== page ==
Dammit Jim! Where’s the waiter?

The use of robots can make the restaurant sector more robust financially and more secure from a public health perspective

Dammit Jim! Where’s the waiter?Canada’s first server-free restaurant has opened its doors in Toronto. Box’d is a fully-automated restaurant designed for life during a global pandemic. It’s an interesting concept but it makes you wonder what role humans can and should play in the food industry. Being aware of the new risks, we need to boldly move forward to…

How robots could help injured workers recover

Training robots to guide people through tasks could improve return-to-work evaluations and treatment: U of A researchers

How robots could help injured workers recoverTraining robots to guide injured workers through simulated tasks could make return-to-work evaluations and treatment programs more effective and accessible, according to researchers at the University of Alberta. In a review of scientific literature on efforts to use robotics for occupational rehabilitation, the researchers reported that robots with machine learning capabilities have the potential to…

Polytechnic education critical to the front-line workforce

Government needs to be thinking about smart investments to make applied education safe and accessible

Polytechnic education critical to the front-line workforceThe important role of front-line workers has never been more apparent than over the last several weeks. They include nurses and personal support workers, paramedics and other first responders, technology professionals and skilled tradespeople, and those working in advanced manufacturing or supplying us with food. These have been the people with the skills and know-how…

Grocers move away from ‘hero pay’ model for staff

The economics of pay increases in the retail sector are always weak, especially in food retailing, which has low margins

Grocers move away from ‘hero pay’ model for staff‘Hero pay’ is quietly fading away in grocery stores and food distribution centres. That’s quite the reversal from 10 weeks ago. The American-based Kroger supermarket chain, among others, even asked employees to return the extra money they received. It has since backed off. It appears higher salaries in grocery stores were short-lived. It’s not overly…

Human cost high from pandemic-driven joblessness

As government responds to COVID-19, it needs to think about the non-financial consequences of being out of work

Human cost high from pandemic-driven joblessnessGovernment needs to keep the non-monetary aspects of work in mind while supporting those rendered jobless by the COVID-19 pandemic. Concern about COVID-19 has ravaged Canada’s labour market. Staggering unemployment numbers and the number of applicants for federal aid for laid-off workers dominate headlines. The unprecedented effort to make up for lost wages has been admirable and…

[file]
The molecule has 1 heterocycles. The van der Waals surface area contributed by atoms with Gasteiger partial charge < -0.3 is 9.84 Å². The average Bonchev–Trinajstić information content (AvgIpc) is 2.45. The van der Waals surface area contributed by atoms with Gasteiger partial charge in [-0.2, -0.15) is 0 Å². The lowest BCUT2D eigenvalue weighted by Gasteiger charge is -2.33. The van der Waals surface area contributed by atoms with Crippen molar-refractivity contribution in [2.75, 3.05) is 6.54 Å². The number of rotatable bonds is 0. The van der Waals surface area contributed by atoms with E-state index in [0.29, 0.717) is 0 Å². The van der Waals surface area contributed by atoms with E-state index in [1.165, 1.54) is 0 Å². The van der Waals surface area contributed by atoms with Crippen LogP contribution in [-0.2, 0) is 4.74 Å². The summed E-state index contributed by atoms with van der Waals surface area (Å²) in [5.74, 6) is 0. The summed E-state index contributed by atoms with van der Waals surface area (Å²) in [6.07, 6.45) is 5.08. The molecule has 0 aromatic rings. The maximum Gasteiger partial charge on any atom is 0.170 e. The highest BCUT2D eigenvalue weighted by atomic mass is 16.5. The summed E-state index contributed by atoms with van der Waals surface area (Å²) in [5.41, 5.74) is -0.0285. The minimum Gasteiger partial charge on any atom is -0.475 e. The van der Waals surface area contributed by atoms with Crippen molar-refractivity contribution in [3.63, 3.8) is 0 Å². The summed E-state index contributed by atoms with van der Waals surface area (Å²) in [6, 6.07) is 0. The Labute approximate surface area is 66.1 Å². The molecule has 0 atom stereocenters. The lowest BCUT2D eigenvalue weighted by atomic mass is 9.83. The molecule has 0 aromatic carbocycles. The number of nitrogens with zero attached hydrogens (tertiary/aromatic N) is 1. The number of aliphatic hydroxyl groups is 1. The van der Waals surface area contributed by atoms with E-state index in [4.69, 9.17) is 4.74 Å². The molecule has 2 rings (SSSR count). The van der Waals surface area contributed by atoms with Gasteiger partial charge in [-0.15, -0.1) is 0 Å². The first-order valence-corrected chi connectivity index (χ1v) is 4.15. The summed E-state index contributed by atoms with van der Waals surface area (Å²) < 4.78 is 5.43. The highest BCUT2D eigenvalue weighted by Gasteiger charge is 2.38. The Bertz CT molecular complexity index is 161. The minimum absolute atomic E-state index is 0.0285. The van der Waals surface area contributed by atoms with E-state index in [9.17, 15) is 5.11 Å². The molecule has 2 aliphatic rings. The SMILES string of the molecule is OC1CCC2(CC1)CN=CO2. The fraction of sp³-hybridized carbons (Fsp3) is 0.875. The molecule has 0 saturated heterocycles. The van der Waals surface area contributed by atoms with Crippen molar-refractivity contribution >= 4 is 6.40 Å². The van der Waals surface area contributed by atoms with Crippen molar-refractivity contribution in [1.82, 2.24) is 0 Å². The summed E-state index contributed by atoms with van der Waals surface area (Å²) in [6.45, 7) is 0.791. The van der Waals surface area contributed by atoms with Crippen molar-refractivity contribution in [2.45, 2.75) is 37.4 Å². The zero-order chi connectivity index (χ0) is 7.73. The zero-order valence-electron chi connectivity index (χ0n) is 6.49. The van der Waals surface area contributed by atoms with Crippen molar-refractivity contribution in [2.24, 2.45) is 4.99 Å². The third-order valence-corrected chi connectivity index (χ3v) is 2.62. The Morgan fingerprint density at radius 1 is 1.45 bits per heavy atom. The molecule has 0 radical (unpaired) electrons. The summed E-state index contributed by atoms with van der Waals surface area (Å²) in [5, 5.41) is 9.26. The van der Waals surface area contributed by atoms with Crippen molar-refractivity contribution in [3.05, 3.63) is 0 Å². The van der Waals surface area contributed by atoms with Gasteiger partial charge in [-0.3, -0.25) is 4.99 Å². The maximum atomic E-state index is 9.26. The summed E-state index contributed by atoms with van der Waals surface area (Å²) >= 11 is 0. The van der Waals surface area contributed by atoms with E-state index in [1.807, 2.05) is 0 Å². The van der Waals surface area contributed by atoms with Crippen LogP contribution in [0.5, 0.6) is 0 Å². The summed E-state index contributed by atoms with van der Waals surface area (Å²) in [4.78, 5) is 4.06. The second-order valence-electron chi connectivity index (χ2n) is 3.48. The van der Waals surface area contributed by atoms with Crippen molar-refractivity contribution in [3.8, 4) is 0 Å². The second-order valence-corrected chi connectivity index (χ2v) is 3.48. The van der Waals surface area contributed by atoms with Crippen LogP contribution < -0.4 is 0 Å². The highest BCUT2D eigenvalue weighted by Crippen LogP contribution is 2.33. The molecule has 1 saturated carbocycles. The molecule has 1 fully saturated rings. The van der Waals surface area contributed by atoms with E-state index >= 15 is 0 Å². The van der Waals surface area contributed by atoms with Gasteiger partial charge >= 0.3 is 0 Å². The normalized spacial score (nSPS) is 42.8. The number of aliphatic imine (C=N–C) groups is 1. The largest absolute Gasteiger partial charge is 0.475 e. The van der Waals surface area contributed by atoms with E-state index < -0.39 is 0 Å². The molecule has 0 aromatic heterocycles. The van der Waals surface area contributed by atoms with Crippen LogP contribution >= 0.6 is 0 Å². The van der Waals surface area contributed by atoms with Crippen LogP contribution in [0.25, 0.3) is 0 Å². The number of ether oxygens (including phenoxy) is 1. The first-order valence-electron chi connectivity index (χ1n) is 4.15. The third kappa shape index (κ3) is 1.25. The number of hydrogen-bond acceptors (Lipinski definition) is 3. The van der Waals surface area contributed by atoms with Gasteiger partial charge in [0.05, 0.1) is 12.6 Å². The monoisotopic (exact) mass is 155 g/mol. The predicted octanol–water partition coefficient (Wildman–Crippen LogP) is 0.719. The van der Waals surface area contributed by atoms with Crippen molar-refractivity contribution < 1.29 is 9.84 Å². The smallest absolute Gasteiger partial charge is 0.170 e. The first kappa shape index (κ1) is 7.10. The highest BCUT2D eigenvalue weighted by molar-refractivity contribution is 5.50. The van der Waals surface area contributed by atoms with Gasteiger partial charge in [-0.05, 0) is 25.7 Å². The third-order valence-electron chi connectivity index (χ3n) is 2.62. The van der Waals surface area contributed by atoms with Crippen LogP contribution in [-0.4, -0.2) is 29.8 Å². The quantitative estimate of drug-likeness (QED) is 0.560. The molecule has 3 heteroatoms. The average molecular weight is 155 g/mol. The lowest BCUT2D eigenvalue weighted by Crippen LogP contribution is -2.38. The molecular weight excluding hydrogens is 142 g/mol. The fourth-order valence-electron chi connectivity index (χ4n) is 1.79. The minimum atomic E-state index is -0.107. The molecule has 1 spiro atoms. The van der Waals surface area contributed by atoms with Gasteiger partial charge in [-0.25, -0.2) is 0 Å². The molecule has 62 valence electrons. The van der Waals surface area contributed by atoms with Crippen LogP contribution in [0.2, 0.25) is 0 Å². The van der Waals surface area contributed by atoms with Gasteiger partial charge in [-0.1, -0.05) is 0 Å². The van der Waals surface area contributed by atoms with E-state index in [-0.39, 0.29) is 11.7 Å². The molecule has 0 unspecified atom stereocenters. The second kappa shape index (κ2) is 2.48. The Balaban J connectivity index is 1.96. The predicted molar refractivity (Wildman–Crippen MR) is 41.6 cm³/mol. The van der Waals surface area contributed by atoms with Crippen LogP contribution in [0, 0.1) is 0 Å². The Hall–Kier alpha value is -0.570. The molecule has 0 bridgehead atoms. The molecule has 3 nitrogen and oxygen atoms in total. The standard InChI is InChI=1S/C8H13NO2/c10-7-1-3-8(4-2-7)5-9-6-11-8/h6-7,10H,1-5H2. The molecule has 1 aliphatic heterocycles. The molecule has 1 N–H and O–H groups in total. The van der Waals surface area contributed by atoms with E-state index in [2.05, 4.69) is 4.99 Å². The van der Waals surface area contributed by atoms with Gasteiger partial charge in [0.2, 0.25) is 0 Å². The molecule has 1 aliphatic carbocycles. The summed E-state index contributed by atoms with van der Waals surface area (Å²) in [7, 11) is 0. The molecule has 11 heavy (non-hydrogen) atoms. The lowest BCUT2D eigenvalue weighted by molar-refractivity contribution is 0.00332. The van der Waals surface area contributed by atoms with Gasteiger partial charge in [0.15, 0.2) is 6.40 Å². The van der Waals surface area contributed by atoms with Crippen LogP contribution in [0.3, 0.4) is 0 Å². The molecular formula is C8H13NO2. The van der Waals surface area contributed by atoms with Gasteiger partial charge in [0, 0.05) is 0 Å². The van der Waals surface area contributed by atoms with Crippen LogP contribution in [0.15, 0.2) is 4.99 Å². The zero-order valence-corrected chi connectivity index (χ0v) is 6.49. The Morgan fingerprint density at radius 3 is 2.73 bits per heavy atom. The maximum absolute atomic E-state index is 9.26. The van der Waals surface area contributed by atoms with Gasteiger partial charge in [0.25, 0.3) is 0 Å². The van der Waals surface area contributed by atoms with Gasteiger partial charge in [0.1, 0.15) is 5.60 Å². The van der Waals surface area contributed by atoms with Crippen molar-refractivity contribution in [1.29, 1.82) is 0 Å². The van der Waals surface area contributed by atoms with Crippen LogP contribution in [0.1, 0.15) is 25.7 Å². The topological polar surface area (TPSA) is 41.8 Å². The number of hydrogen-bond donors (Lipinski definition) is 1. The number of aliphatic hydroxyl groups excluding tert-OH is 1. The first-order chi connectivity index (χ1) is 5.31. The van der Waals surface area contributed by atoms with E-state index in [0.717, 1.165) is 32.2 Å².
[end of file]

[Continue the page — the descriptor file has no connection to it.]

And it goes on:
Will the economy ever recover?

The economy will bounce back, even if some businesses don’t. But don’t expect a rapid recovery after COVID-19 recedes

Will the economy ever recover?What will happen to the economy once we get through this pandemic? We’re coping day to day with social isolation and, for those of us lucky enough to still have work, the challenges of working from home or being out there in an infected world. First, we want to know when all this will end.…

Ease temporary layoff laws during COVID-19 crisis

Allowing employers to adjust quickly will improve the chances jobs are waiting for returning workers when the crisis subsides

Ease temporary layoff laws during COVID-19 crisisBy Alex Whalen and Niels Veldhuis The Fraser Institute Aside from the enormous health-related challenges due to the COVID-19 virus, employers and workers are feeling major economic pain with job loss, reduced income and revenue. The ability of businesses to adjust quickly will be key to stabilizing the economy and laying the foundation for recovery.…

CEO pay: when they deserve it and when they don’t 

CEO pay has increased over the last decade but the increase is perfectly related to the value of their skills

CEO pay: when they deserve it and when they don’t In debates about inequality, some people – including some economists – claim the salaries and compensation of chief executive officers aren’t linked to performance. Essentially, they don’t really earn their money. This claim, repeated ad nauseam in recent years, is misleading to say the least. As noted in my recent study published by the Fraser…

Federal government tax cuts miss the mark

We need smart tax cuts that improve incentives for workers, entrepreneurs and investors, along with a balanced budget

Federal government tax cuts miss the markBy Jason Clemens, Jake Fuss and Tegan Hill The Fraser Institute Finance Minister Bill Morneau recently confirmed the federal government’s intention to reduce personal income taxes for everyone except “higher-income earners.” With total taxes (federal, provincial and local) consuming 44.7 per cent of the average family’s income in 2019, it’s easy to see why Canadians…

Put robots to work so humans can be more productive

While robots replace human workers on the factory floor, better-paid jobs are created to design, build and maintain the robots

Put robots to work so humans can be more productiveThe robots are coming, the robots are coming! They may not be an unstoppable evil army ready to take over the world as in a bad sci-fi movie, but they’re definitely making headway on factory assembly lines and increasingly in other industries. A United Kingdom research firm, Oxford Economics, did a study that covered seven…
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